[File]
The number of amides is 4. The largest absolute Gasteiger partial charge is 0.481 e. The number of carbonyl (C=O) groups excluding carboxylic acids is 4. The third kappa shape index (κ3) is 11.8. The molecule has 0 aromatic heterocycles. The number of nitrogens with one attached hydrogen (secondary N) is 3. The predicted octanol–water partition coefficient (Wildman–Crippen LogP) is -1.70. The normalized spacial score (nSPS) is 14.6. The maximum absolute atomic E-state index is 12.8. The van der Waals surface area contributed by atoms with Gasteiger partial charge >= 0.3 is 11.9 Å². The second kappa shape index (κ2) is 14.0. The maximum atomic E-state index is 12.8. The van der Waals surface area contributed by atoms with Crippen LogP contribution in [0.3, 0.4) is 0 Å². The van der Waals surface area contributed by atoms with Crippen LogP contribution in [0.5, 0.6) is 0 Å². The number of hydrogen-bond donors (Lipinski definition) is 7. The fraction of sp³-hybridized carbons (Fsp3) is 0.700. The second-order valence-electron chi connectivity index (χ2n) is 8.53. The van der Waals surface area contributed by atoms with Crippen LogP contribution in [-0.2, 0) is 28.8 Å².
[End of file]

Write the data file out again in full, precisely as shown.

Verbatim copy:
The number of amides is 4. The largest absolute Gasteiger partial charge is 0.481 e. The number of carbonyl (C=O) groups excluding carboxylic acids is 4. The third kappa shape index (κ3) is 11.8. The molecule has 0 aromatic heterocycles. The number of nitrogens with one attached hydrogen (secondary N) is 3. The predicted octanol–water partition coefficient (Wildman–Crippen LogP) is -1.70. The normalized spacial score (nSPS) is 14.6. The maximum absolute atomic E-state index is 12.8. The van der Waals surface area contributed by atoms with Gasteiger partial charge >= 0.3 is 11.9 Å². The second kappa shape index (κ2) is 14.0. The maximum atomic E-state index is 12.8. The van der Waals surface area contributed by atoms with Crippen LogP contribution in [0.3, 0.4) is 0 Å². The van der Waals surface area contributed by atoms with Crippen LogP contribution in [0.5, 0.6) is 0 Å². The number of hydrogen-bond donors (Lipinski definition) is 7. The fraction of sp³-hybridized carbons (Fsp3) is 0.700. The second-order valence-electron chi connectivity index (χ2n) is 8.53. The van der Waals surface area contributed by atoms with Crippen LogP contribution in [-0.2, 0) is 28.8 Å².